In the concluding chapter, Maj. Gen. Wilson A. “Al” Shoffner, commanding general, Fires Center of Excellence and Fort Sill, Oklahoma, and Col. Christopher D. Compton, chief, Concepts Development Branch, Fires Center of Excellence, present a vision of the future of lethal and non-lethal fires and the critical role they will serve in ensuring that the combined arms team will win the first battle of the next conflict against a near-peer opponent.

This work would not have been possible without the voluntary time and work of the authors; they are the experts. The authors are a mix of four active and seven retired officers and civilian scholars. Several authors are current or past Army historians with a significant depth of expertise. Some are scholars who have devoted a lifetime of study to master the sources, understand the context, analyze the breadth and depth of the subject, and develop a skill for presenting each case study in a comprehensible format.


I owe special thanks to the staff of Army University Press for putting this book into physical and electronic form as part of The U.S. Army Large-Scale Combat Operations Series. Special thanks to Col. Paul E. Berg, book set general editor; Donald P. Wright for production; Robin D. Kern for graphics; and Diane R. Walker and Lynne M. Chandler Garcia for the copy editing and layout. Also, Russell P. “Rusty” Rafferty, chief, Classified Services, Ike Skelton Combined Arms Research Library, as well as Kenneth A. Turner and Lt. Col. David M. Ward, field artillery—two instructors from the Department of Command and Leadership, U.S. Army Command and General Staff School—deserve special praise for their willingness to locate photographs to support each of the chapters as well as their cogent advice and recommendations. They have made this book better for their contributions. As the general editor of this book, I am responsible for any errors, omissions, or limitations of this work.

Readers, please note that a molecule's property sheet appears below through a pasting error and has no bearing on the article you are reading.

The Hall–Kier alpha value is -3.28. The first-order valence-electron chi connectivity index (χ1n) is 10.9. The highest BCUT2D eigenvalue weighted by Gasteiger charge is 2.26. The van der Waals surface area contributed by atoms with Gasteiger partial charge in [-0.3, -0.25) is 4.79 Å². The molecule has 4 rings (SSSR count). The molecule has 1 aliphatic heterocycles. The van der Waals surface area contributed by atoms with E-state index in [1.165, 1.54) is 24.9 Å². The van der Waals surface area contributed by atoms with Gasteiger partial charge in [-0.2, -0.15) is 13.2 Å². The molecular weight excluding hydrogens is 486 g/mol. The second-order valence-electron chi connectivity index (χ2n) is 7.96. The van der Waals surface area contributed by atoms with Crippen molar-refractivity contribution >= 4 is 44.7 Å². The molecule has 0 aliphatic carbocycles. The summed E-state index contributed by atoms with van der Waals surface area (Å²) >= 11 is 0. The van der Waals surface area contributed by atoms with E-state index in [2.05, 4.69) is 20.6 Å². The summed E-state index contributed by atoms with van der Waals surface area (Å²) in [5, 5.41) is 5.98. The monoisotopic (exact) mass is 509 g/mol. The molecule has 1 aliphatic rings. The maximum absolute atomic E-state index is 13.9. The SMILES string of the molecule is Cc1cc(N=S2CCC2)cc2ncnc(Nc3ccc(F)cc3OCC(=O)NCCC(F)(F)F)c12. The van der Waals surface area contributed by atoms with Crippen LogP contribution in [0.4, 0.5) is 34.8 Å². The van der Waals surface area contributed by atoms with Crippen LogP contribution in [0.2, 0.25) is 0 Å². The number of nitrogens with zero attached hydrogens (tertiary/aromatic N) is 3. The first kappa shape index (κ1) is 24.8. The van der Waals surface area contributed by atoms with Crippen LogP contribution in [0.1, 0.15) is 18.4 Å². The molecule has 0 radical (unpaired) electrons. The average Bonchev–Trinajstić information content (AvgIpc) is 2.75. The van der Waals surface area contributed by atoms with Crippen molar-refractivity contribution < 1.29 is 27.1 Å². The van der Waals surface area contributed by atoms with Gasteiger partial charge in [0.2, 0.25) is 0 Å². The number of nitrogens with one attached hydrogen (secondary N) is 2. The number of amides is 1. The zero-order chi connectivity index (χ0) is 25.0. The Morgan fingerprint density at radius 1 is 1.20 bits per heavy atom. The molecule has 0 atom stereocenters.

Notes

  • Epigraph. Amos C. Fox and Andrew J. Rossow, Making Sense of Russian Hybrid Warfare: A Brief Assessment of the Russo-Ukrainian War, Land Warfare Paper 112 (Arlington, VA: Association of the United States Army, March 2017), 10.
  1. Army Doctrine Reference Publication 3-09, Fires (Washington, DC: U.S. Government Publishing Office [GPO], 31 August 2012), 1-1.
  2. Ibid., 1-1 and 1-2.
  3. Army Techniques Publication 3-09.90, Division Artillery Operations and Fire Support for the Division (Washington, DC: U.S. GPO, 12 October 2017), vii.
  4. Centers for Army Lessons Learned (CALL) Handbook 18-28, Operating in a Denied, Degraded, and Disrupted Space Operational Environment (Fort Leavenworth, KS: Headquarters, CALL, June 2018), 6.

Lt. Col. Thomas G. Bradbeer, PhD, U.S. Army, retired, is the Major General Fox Conner Chair of Leadership Studies for the U.S. Army Command and General Staff College at Fort Leavenworth, Kansas. He earned a BA in history from the University of Akron, an MA in adult education from the University of Saint Mary, a Masters in Military Arts and Sciences from the U.S. Army Command and General Staff College, and a PhD in history from the University of Kansas. His chapter on Gen. Matthew B. Ridgway appeared in The Art of Command: Military Leadership from George Washington to Colin Powell, 2d Edition, and his article “General Cota and the Battle of the Hurtgen Forest: A Failure of Battle Command?” published in Army History, received the Army Historical Foundation Distinguished Writing Award in 2010. His research areas include air warfare, specifically the First and Second World Wars, the British Army in the twentieth century, and the Korean War.

September-October 2018